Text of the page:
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      Molecular typing of Cryptococcus neoformans serotype D clinical isolates.

      Journal of Clinical Microbiology
      Cryptococcus neoformans, classification, genetics, DNA Fingerprinting, Female, HIV Infections, microbiology, Humans, Karyotyping, Male, Risk Factors, Serotyping

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          Abstract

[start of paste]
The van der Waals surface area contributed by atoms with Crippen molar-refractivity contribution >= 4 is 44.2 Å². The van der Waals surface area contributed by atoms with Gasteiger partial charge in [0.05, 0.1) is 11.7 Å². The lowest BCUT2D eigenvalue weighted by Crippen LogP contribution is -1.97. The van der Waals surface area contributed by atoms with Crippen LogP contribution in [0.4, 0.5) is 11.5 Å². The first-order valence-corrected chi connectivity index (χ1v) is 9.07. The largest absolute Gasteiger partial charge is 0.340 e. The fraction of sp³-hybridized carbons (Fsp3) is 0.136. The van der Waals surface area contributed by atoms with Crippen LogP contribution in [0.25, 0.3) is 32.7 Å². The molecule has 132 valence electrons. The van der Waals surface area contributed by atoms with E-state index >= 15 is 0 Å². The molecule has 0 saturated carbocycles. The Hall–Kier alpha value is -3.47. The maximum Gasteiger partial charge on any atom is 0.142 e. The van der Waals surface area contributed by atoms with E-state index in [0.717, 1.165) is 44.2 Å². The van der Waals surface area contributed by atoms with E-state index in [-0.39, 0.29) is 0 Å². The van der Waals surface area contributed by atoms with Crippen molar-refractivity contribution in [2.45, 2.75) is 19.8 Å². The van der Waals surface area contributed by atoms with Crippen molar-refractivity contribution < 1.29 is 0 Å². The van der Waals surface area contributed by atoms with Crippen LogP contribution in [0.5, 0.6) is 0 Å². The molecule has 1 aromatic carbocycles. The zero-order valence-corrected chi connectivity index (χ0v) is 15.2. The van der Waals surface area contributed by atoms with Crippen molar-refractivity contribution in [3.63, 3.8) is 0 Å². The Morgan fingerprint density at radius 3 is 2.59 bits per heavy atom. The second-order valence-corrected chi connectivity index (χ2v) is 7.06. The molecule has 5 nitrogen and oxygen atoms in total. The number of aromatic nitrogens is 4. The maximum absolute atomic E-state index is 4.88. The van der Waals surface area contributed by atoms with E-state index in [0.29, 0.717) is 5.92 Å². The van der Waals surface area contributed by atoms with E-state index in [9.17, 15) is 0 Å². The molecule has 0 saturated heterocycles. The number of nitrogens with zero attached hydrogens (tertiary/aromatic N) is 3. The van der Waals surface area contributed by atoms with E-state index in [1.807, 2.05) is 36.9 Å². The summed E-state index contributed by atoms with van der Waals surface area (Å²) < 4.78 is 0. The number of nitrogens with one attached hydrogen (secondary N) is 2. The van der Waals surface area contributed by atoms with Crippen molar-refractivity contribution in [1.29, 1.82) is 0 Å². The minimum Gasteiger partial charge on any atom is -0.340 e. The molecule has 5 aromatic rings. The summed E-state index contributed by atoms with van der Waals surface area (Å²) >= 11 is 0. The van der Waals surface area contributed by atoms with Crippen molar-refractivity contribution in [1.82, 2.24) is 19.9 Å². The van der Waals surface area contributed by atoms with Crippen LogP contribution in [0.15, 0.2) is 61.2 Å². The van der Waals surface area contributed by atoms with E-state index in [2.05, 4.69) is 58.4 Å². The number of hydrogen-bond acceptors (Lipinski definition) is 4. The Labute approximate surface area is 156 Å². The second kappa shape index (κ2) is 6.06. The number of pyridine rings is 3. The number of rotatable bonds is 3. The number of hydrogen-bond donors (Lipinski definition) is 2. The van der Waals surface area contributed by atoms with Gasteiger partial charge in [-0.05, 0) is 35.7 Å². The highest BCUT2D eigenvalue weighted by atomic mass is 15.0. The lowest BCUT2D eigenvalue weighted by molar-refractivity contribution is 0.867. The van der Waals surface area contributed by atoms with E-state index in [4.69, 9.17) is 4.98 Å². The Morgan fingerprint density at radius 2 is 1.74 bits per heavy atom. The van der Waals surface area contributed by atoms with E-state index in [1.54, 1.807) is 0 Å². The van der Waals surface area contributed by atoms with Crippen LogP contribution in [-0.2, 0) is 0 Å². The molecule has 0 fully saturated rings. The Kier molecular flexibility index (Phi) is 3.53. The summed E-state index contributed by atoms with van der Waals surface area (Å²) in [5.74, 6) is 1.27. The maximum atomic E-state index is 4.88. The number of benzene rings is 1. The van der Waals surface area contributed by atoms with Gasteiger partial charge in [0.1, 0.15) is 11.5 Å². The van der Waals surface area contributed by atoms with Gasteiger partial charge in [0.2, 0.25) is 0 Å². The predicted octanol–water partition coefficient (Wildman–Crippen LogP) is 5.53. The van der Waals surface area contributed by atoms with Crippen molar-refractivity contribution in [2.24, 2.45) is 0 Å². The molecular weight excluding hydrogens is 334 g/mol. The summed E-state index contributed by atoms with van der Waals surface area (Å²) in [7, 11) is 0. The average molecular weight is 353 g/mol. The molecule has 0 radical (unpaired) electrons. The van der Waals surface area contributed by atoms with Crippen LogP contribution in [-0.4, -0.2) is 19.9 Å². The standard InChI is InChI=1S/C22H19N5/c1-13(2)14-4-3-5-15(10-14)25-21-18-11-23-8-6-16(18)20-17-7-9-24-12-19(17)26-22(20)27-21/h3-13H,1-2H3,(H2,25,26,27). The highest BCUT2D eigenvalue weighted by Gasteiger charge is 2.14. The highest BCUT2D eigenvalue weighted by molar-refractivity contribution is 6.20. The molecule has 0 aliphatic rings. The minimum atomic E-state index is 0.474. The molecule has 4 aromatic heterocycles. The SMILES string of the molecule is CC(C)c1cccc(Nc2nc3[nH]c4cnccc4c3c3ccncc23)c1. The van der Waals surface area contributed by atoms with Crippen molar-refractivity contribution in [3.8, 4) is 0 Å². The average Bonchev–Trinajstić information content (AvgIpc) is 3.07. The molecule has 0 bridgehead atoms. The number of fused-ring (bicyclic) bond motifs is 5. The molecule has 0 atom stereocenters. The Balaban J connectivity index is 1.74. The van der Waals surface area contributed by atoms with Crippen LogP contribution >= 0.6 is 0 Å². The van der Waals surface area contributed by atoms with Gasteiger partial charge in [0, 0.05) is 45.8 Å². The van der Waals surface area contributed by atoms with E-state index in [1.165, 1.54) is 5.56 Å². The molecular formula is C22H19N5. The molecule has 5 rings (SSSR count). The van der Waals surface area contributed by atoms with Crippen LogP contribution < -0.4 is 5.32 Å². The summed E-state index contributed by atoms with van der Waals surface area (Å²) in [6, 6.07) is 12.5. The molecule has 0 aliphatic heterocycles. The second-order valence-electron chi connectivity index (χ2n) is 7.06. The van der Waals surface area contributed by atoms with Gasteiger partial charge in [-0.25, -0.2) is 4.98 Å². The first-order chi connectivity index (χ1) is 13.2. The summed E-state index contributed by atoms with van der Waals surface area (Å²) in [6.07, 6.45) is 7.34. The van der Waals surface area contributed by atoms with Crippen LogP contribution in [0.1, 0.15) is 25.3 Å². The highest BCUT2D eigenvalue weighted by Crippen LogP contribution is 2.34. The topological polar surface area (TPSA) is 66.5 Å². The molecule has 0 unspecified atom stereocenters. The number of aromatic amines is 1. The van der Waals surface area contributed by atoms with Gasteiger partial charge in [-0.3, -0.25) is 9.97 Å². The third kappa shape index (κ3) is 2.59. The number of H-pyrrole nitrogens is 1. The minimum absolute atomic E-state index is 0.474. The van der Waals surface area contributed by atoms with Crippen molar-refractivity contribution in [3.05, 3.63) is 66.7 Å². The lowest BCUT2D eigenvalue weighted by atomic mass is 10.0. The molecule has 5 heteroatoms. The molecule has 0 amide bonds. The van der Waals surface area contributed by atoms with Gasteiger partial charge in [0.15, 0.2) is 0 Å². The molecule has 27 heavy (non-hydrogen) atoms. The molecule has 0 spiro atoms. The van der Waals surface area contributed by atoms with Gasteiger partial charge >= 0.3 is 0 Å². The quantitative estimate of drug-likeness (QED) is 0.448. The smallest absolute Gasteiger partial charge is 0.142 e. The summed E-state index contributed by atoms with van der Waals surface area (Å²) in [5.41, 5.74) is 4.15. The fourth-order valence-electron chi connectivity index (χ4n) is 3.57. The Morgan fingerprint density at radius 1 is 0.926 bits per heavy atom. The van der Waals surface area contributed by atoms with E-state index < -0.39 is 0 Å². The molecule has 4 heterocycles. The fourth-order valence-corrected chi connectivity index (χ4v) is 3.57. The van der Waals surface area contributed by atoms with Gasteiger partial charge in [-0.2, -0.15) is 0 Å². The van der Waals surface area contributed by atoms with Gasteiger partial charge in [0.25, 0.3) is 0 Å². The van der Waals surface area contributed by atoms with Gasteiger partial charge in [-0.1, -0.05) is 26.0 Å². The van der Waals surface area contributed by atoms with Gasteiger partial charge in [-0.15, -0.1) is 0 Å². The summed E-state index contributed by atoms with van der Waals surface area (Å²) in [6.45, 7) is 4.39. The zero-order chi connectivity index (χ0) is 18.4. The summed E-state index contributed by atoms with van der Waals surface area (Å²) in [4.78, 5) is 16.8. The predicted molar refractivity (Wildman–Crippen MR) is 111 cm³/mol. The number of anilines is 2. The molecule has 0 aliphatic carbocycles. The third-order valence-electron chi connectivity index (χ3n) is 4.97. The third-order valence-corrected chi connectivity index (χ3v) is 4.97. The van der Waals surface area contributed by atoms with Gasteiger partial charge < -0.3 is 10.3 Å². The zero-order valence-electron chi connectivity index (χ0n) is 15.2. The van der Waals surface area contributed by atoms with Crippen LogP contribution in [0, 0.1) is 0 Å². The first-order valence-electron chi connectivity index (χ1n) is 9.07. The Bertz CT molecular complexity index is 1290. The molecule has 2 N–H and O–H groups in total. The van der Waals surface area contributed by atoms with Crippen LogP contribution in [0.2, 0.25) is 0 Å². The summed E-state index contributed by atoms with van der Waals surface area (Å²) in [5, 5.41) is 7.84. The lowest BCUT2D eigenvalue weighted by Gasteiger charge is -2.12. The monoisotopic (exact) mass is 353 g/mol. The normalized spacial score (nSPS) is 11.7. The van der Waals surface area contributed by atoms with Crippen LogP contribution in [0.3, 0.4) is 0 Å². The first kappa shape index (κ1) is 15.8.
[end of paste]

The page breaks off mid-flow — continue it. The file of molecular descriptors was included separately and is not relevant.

Cryptococcus neoformans serotype A is responsible for the majority of cryptococcal infections in AIDS patients. In France, approximately 17% of the patients are infected with serotype D, regardless of their human immunodeficiency virus status. In a retrospective study of 273 patients, we found that serotype D was unevenly distributed in France. We wondered if this was related to the yeast's genetic background. We used karyotyping and DNA fingerprints generated by UT-4p to analyze 40 serotype D clinical isolates. We found an extensive polymorphism, with only two conserved karyotypes from drug-addicted patients living in the same area. Although highly variable, the DNA fingerprints were classified into 10 groups. Four pairs of isolates were identical; three of these pairs were from patients living in the same area, but there was no other correlation with the geographical area. The two isolates with identical karyotypes belonged to the same fingerprint group. Five of the six isolates that made up fingerprint group I were recovered from drug-addicted patients (P < 0.002; chi-square), and all five isolates found in fingerprint group III were from male homosexual patients (P < 0.02). Finally, five of the seven isolates from patients with cryptococcal pneumonia were classified as fingerprint group V (P < 0.04). These results suggest that there are possible relationships between characteristics of the isolates and body localization or even risk factors. Results of the present study warrant other studies on isolates of all serotypes and on isolates from clinical and environmental sources.

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